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A second land is being searched. The Czech Republic has developed shipping boxes for spacecraft cameras

A second land is being searched.  The Czech Republic has developed shipping boxes for spacecraft cameras

Are we alone in space? It would be strange that there were life forms on Earth in all parts of the universe. But no evidence to the contrary was found. So scientists are focusing on finding other planetary systems, especially those in which life would be possible.

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The PLATO spacecraft, armed with an army of cameras, will set off for space exploration in 2026. The Czechs are also involved in the mission – they are developing software to remove noise from images and have now produced special boxes that safely transport sensitive camera equipment.

Planets outside our solar system are called exoplanets. Ancient philosophers already believed in it, and Giordano Bruno or Isaac Newton made more specific assumptions. The first steps in discovering certain exoplanets took place in the late 1980s, but the real breakthrough dates back to the 1990s. In 1995, astronomers described a planet orbiting 51 pegasus, a star very similar to the sun.

Since then, the list of exoplanets is constantly expanding, with a handful of new elements added every day, 4,715 of which have been confirmed so far, and another 2,000 and a half pending verification. They are planets of different types, often giant gaseous balls orbiting near their star, and lasting up to four Earth days, or small rocky planets.

Life chances

However, the objects most observed are those that can have a similar relationship with Earth and the Sun – rocky planets roughly the size of Earth, which take about 365 days to orbit the star, and are located in what is called the habitable zone. In other words, they have life-like conditions, like running water.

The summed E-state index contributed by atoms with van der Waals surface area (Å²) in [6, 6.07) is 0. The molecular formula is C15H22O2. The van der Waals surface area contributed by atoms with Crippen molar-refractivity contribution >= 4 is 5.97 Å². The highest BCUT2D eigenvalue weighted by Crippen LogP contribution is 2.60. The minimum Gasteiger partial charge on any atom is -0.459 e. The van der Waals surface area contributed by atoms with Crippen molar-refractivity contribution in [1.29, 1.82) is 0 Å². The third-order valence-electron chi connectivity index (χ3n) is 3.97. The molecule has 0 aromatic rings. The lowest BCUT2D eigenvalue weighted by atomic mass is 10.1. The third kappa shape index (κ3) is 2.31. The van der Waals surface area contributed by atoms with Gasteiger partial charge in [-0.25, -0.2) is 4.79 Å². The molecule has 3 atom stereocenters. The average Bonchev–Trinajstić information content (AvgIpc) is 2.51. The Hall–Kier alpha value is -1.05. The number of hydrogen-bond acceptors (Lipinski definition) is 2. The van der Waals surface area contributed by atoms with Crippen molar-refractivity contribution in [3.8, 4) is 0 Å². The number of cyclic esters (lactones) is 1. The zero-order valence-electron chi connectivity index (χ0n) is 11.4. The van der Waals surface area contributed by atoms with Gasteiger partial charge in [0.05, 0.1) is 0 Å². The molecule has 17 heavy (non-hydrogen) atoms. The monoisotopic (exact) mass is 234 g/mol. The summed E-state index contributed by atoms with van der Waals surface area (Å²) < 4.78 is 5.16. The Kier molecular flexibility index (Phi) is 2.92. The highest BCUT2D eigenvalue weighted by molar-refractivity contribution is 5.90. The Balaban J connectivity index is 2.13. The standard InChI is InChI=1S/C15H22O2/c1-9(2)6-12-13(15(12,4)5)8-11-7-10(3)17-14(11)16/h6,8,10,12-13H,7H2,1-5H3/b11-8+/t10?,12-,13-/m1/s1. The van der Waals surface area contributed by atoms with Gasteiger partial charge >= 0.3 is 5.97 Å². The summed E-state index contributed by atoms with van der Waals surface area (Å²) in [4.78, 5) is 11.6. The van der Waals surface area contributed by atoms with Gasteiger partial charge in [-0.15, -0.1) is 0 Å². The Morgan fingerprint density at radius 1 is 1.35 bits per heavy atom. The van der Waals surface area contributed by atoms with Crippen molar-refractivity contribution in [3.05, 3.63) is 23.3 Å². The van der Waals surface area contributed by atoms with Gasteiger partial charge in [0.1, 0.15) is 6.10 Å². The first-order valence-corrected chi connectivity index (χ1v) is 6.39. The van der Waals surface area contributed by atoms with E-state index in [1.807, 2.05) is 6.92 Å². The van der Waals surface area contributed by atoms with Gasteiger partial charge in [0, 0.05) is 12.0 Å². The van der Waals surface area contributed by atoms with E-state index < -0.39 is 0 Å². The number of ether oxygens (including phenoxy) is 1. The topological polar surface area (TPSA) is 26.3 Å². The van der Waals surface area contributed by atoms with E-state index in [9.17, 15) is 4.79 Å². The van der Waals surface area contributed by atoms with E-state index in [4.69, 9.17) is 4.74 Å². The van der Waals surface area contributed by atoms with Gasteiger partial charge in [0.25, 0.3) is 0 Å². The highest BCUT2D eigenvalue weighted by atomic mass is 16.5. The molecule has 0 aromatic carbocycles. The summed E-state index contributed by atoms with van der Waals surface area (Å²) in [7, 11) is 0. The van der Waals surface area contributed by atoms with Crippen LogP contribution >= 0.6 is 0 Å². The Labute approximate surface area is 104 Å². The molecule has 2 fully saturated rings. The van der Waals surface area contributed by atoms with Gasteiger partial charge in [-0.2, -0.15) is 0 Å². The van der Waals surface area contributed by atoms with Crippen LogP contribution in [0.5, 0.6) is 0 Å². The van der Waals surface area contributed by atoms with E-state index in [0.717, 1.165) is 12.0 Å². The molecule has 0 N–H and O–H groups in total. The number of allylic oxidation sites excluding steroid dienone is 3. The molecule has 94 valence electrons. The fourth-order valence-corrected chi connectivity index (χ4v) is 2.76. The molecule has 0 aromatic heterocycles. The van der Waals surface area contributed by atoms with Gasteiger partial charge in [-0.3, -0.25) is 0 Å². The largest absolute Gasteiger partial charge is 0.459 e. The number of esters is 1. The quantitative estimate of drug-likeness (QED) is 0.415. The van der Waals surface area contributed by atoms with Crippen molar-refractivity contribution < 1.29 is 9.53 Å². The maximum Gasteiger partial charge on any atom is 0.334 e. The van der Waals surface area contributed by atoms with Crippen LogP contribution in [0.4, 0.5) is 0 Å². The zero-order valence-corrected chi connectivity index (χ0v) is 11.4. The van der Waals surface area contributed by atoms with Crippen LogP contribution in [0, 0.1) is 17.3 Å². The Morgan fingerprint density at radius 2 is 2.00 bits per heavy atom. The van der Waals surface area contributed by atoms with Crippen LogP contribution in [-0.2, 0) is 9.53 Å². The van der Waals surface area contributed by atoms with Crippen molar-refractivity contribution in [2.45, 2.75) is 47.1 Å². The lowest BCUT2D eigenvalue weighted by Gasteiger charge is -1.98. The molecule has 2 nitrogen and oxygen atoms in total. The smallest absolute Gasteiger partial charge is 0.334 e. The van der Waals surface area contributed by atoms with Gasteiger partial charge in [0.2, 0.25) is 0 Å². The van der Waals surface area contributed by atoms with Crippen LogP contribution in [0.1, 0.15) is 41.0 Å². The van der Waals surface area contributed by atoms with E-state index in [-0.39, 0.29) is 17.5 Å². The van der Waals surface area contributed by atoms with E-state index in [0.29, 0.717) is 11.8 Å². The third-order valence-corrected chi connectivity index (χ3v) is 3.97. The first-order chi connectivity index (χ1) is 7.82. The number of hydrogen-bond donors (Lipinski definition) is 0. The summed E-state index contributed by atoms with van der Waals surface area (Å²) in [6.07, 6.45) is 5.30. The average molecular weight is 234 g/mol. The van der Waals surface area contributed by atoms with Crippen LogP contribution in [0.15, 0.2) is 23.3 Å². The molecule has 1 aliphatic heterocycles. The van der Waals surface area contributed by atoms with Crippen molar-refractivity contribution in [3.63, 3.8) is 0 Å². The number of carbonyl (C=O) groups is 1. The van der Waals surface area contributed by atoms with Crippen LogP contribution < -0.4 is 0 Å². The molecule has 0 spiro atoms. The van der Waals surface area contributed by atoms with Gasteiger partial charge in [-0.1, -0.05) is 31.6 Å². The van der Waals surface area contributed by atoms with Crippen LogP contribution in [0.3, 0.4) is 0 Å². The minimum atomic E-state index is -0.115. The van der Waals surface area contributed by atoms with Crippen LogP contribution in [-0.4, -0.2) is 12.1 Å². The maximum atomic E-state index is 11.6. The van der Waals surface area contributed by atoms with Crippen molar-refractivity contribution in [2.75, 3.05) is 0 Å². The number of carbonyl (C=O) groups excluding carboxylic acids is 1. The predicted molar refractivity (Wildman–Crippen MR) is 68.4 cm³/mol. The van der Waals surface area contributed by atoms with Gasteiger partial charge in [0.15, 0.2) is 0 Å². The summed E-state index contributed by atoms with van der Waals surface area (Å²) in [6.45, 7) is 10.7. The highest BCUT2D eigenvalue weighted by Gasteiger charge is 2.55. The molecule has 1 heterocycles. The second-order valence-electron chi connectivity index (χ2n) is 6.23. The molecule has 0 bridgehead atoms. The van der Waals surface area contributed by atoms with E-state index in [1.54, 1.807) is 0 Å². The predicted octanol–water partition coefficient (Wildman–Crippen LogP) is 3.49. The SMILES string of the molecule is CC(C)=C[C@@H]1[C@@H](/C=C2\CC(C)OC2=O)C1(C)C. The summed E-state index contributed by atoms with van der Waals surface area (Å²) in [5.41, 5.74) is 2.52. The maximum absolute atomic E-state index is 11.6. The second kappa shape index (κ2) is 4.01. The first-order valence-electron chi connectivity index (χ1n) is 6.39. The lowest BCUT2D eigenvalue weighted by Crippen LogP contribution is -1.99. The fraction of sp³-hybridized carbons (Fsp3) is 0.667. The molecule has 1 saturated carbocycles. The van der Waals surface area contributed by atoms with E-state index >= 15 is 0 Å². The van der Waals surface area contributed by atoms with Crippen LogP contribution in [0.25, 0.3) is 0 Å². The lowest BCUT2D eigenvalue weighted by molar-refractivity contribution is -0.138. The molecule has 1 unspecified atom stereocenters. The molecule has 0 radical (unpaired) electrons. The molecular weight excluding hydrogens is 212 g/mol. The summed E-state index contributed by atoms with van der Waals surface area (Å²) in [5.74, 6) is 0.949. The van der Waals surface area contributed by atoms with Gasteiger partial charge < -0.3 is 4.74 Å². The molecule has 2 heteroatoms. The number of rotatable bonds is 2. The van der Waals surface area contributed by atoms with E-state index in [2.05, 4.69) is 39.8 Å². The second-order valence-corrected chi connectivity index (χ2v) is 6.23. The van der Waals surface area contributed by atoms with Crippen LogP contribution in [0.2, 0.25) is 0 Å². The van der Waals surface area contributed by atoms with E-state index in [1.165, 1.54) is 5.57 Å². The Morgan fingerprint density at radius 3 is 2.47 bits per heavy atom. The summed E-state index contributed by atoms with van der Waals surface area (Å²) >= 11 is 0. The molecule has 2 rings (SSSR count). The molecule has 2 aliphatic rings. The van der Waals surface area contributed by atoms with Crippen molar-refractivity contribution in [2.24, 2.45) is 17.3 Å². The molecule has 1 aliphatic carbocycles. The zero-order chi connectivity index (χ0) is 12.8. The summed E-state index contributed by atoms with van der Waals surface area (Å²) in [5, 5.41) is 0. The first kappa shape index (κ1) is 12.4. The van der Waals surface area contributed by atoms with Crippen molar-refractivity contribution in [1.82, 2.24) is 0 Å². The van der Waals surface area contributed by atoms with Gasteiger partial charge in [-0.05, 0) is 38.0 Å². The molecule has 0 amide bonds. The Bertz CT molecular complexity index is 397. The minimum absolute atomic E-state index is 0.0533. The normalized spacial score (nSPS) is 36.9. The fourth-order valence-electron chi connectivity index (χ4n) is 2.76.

“We are primarily looking for life as we know it from Earth, simply because we know it works this way.” Says Peter Kabat. It does not hide the ambition of discovering the “twin” of Earth somewhere in space this decade. He’s not just saying it from the scaffold, except that he’s leading the exoplanet research group on the star suiteStronomics AS CR, Also coordinates the Czech activities of the PLATO (Planetary Transits and Star Oscillations) mission, a project of the European Space Agency.

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The mission has the search for the second Earth directly in the job description, and its first phase began in 2014, and the whole effort should culminate with the launch of the PLATO probe 1.5 million kilometers from the Earth’s surface. Interestingly, NASA’s Kepler spacecraft, which “hunted” exoplanets between 2009 and 2018, traveled a hundred times farther.

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Peter Kabat of the Astronomical Institute of ASCR (CC)

Thanks to Kepler, there are a lot of exoplanets in the database, at least half of which have been discovered, about thirty of them resembling Earth. PLATO also plans to identify at least a few dozen twins from the Blue Planet. But unlike its predecessor, it will focus on the planetary companions of the bright stars.

Like a needle in a haystack

How is something so far away from us that we cannot even imagine it being searched for? very Difficult. “Exoplanets do not glow nearly on their own, so they disappear in the light of their orbiting star. Therefore, indirect detection methods are mostly used.” Peter Kabat explains. One of the primary methods is the eclipse method – if a planet orbits a star, it enters the observer’s angle of view from time to time by covering the star. From our point of view, the light source will weaken at that time.